The Underweight Horse

Managing and caring for a persistently underweight horse can be difficult and frustrating for the owner and/or caretaker. A number of factors can be involved or contribute to the condition. A primary and initial evaluation should focus on the basics of nutrition. Ascertaining the animal's appetite, the quality of feed provided, and the available quantity can help determine whether there is nutritional inadequacy that can be corrected. Caloric supplementation may be all that is required to regain and maintain adequate body condition. Addition of corn oil, a fat supplement, or another calorically dense feed may meet this need. For older horses, after an oral examination has ruled out significant dental problems, switching to a more easily digestible feed formulated for older horses may be warranted.

Another factor that might lead to inadequate caloric or nutrient intake could be activity or stress that exceeds the horse's diet. A feed analysis and a reduction in stress and/or activity might be necessary. The next consideration is that of gastrointestinal parasitism, including the possibility of the presence of larval stages of the parasites and/or encysted stages of small strongyles (cyathostomes) that are prohibiting the animal from thriving. A good oral examination should also be performed to rule out problems related to the horse's mouth and/or dentition. This becomes a significant consideration in aged horses that have worn and erupted the full extent of their dentition and no longer have teeth capable of occlusion or mastication of feeds. Such instances might require "slurry diets" to ensure adequate nutrition. Furthermore, such horses with poor dentition may be at greater risk for esophageal choke and colic due to poor mastication. Horses in regular performance or in stressful situations such as overcrowding may suffer from gastrointestinal ulceration. Medical therapy of such conditions using specific anti-ulcer medications is effective in resolving clinical signs and pathology caused by gastrointestinal ulcers. Feed digestibility can become a significant factor in older horses. Therefore, feed changes to a more digestible diet such as commercially produced geriatric feeds may be necessary.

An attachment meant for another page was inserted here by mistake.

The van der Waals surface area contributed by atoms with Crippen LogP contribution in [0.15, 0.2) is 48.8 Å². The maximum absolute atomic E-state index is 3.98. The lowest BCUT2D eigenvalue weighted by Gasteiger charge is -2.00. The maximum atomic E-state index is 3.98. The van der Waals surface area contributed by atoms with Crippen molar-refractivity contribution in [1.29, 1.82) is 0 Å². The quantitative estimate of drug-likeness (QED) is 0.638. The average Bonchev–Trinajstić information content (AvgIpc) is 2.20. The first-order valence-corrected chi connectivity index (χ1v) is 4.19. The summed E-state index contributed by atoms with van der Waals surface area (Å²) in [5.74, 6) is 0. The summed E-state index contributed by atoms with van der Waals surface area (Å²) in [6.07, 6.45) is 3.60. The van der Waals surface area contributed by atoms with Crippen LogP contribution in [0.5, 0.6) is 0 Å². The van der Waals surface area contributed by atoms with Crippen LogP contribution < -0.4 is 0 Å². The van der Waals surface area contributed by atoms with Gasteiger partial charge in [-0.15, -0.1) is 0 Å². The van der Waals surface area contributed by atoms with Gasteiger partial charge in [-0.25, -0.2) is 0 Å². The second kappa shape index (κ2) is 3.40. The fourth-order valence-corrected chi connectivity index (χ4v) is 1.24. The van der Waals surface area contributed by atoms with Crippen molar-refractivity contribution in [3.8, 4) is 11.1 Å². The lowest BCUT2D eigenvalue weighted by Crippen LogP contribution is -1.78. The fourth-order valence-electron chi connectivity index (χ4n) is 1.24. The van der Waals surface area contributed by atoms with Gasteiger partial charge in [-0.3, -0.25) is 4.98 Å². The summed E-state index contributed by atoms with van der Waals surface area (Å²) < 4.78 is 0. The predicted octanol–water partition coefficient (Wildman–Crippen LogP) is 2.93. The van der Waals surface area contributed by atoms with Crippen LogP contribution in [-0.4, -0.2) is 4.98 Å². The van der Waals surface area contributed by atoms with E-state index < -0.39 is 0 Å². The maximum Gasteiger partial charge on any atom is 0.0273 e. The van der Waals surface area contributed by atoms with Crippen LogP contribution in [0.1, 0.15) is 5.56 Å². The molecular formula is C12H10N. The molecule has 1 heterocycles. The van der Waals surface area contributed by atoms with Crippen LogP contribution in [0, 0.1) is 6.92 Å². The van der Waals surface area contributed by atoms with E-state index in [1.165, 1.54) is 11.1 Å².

Once feed analysis has been fully evaluated, other causes of poor condition must be considered. Chronic disease conditions, chronic causes of colic or malabsorption, and gastric and duodenal and/or colonic ulceration should be considered. Evaluating horses for such conditions may become difficult and costly. Such evaluation will require veterinary intervention and evaluation.

Editor's Note: This is from Understanding Equine Preventive Medicine by author and veterinarian Bradford G. Bentz, VMD. The book is available from

About the Author

Jennifer O. Bryant

Jennifer O. Bryant is editor-at-large of the U.S. Dressage Federation's magazine, USDF Connection. An independent writer and editor, Bryant contributes to many equestrian publications, has edited numerous books, and authored Olympic Equestrian. More information about Jennifer can be found on her site,

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